Saturday May 8, 2010
By RICHARD OSLEY
LABOUR is back in charge of Camden Council after only four years in opposition. The party stormed back to power by claiming 30 seats at Thursday's Town Hall elections, enough to give it the majority of councillors.
The dramatic scenes at the count at Haverstock School were almost exact reversal to what was seen in 2006, the last time the borough went to the polls and when Labour lost a raft of seats and control of the council for the first time in nearly four decades.
While the Liberal Democrats and Conservatives celebrated that night four years, neither party were themselves able to form a majority and agreed to rule by coalition. The taste of power in Camden will now feel brief as Labour won back the seats it lost in Gospel Oak, Cantelowes and Kilburn, as well as making gains in Camden Town with Primrose Hill, Bloomsbury and Highgate.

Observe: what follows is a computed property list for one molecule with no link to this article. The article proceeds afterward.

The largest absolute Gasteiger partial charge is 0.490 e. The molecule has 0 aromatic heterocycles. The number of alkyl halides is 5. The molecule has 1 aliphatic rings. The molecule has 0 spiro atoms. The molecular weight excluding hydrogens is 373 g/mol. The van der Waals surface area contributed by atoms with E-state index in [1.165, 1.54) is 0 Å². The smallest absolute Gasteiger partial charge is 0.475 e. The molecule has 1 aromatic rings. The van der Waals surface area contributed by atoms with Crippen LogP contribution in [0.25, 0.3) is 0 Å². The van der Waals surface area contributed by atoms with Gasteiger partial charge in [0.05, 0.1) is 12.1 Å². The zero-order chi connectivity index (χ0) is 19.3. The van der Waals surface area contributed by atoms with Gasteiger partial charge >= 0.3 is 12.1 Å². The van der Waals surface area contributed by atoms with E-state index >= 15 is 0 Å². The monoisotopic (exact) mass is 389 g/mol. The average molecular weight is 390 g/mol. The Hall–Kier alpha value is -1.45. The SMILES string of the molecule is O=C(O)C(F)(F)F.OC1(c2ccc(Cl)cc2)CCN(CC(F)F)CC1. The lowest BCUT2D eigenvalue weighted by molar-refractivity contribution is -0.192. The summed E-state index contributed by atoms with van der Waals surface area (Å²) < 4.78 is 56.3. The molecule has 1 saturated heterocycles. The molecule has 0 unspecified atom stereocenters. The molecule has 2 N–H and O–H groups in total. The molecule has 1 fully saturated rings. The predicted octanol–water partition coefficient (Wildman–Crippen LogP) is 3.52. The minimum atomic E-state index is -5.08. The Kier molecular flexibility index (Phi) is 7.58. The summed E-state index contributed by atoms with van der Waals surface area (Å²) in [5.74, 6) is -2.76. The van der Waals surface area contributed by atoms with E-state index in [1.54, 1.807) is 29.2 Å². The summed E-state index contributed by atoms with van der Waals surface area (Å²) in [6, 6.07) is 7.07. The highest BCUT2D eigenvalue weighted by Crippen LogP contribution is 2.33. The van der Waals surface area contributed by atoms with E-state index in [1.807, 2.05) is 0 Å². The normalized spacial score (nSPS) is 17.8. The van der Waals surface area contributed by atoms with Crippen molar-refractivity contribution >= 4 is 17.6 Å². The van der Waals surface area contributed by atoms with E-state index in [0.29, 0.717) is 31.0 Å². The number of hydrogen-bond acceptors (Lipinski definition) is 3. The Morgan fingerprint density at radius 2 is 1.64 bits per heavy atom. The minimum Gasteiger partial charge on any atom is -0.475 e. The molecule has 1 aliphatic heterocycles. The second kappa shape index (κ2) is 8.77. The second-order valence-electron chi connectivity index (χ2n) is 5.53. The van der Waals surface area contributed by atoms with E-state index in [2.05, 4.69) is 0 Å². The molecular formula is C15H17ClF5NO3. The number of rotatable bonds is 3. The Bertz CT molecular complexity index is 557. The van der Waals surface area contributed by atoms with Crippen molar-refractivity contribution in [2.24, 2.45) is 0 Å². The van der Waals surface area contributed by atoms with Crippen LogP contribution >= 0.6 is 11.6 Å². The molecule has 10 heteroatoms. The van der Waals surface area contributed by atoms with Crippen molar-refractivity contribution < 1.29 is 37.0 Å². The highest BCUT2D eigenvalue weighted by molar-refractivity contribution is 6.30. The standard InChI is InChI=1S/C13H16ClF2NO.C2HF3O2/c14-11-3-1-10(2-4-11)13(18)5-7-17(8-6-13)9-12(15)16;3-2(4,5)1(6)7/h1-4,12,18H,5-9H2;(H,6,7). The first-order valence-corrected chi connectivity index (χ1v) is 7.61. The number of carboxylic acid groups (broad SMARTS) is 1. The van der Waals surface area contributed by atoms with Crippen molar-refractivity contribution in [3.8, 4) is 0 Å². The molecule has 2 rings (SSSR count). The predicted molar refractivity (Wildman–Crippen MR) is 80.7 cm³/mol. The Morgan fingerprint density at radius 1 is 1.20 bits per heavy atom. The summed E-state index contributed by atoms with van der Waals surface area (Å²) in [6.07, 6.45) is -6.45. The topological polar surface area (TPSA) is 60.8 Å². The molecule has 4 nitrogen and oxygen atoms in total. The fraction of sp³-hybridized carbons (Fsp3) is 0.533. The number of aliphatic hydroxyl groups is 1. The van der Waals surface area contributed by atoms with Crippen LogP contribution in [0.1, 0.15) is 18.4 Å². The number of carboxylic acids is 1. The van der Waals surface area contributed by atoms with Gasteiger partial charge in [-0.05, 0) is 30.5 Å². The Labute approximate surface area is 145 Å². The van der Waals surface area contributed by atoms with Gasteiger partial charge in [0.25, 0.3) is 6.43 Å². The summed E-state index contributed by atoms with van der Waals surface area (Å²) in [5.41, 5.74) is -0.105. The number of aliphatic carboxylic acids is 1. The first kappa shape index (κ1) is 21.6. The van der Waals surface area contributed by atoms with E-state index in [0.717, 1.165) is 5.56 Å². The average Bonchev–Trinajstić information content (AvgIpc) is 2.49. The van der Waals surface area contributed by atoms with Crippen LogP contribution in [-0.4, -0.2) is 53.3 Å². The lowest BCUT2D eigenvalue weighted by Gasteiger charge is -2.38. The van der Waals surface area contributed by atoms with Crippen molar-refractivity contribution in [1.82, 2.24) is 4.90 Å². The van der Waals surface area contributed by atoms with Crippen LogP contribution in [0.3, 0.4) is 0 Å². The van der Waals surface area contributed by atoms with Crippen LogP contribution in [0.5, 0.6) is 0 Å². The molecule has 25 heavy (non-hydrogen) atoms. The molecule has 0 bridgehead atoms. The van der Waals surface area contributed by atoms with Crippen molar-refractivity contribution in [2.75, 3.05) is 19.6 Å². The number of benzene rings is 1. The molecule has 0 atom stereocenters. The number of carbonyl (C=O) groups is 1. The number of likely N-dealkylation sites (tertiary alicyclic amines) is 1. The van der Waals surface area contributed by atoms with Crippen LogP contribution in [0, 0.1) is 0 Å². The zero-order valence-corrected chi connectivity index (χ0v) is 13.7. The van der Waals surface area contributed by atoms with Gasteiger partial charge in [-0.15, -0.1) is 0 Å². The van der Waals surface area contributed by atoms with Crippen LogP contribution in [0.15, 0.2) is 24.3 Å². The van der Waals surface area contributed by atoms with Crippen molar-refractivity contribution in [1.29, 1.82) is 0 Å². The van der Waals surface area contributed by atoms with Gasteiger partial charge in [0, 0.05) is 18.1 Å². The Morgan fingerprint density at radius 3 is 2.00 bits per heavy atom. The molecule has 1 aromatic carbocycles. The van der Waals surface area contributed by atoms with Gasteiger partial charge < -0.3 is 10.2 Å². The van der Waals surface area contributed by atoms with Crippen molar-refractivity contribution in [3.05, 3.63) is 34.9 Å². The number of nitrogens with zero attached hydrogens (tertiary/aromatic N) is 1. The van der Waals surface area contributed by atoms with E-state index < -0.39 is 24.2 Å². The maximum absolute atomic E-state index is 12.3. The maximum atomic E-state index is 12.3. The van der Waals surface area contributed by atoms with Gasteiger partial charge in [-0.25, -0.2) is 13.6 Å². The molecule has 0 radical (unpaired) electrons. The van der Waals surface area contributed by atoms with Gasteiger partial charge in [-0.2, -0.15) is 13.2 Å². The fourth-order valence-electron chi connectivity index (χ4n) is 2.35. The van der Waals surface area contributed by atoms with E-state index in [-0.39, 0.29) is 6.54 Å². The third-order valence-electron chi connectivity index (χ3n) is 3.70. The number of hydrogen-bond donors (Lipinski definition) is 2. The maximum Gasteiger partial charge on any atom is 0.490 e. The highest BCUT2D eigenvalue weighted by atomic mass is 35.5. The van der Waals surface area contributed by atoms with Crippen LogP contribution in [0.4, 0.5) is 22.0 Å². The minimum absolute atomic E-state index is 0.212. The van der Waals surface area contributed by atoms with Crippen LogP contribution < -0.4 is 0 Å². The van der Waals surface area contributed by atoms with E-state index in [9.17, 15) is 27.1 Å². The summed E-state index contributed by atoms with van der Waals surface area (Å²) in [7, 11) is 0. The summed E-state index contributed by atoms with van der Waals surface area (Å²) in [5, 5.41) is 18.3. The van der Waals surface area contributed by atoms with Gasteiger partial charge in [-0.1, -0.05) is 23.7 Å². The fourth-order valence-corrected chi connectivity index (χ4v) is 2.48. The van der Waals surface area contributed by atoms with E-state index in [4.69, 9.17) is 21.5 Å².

Overnight, the Lib Dem seat count was cut to just ten seats. The Tories also only collected ten seats, confounding the disappointment of missing out on the Hampstead and Kilburn parliamentary seat by 42 votes.
The Greens too will be deflated by their performance, losing two of its three seats in Highgate ward.
While the national picture looked uncertain and no party could find a majority in the House of Commons, Labour locally had reason for celebrations. Councillor Julian Fulbrook often described the council as being under the 'temporary stewardship' of the Lib Dems and Tories - and his words proved correct.
Former Labour councillors Peter Brayshaw, Abdul Quadir and Dave Horan return in the new line-up. Mike Katz, an unsuccessful candidate in the past, was rewarded for his loyalty with a council seat in Kilburn, while new recruits Meric Apak, Angela Mason and Larraine Revah are already well known in Camden for their community work. Georgia Gould, daughter of Lord Gould, was elected in Kentish Town and Awale Olad in Holborn and Covent Garden became Camden's first Somali councillor.